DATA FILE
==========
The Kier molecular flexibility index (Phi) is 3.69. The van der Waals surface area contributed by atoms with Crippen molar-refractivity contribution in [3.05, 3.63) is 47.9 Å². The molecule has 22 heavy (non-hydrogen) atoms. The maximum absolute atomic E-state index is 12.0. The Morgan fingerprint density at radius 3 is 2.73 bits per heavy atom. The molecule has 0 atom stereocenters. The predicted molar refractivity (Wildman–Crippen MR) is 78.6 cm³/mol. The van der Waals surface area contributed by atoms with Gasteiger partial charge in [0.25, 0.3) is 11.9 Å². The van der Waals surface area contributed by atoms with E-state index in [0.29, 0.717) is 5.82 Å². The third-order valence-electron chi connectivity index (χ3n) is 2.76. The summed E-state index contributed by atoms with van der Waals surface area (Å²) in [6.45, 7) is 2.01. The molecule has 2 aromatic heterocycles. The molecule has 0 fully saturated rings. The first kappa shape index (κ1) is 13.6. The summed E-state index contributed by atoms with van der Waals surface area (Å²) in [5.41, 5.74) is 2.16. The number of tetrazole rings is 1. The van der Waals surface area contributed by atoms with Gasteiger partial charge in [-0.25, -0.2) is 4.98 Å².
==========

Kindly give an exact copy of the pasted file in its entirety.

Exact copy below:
The Kier molecular flexibility index (Phi) is 3.69. The van der Waals surface area contributed by atoms with Crippen molar-refractivity contribution in [3.05, 3.63) is 47.9 Å². The molecule has 22 heavy (non-hydrogen) atoms. The maximum absolute atomic E-state index is 12.0. The Morgan fingerprint density at radius 3 is 2.73 bits per heavy atom. The molecule has 0 atom stereocenters. The predicted molar refractivity (Wildman–Crippen MR) is 78.6 cm³/mol. The van der Waals surface area contributed by atoms with Gasteiger partial charge in [0.25, 0.3) is 11.9 Å². The van der Waals surface area contributed by atoms with E-state index in [0.29, 0.717) is 5.82 Å². The third-order valence-electron chi connectivity index (χ3n) is 2.76. The summed E-state index contributed by atoms with van der Waals surface area (Å²) in [6.45, 7) is 2.01. The molecule has 2 aromatic heterocycles. The molecule has 0 fully saturated rings. The first kappa shape index (κ1) is 13.6. The summed E-state index contributed by atoms with van der Waals surface area (Å²) in [5.41, 5.74) is 2.16. The number of tetrazole rings is 1. The van der Waals surface area contributed by atoms with Gasteiger partial charge in [-0.25, -0.2) is 4.98 Å².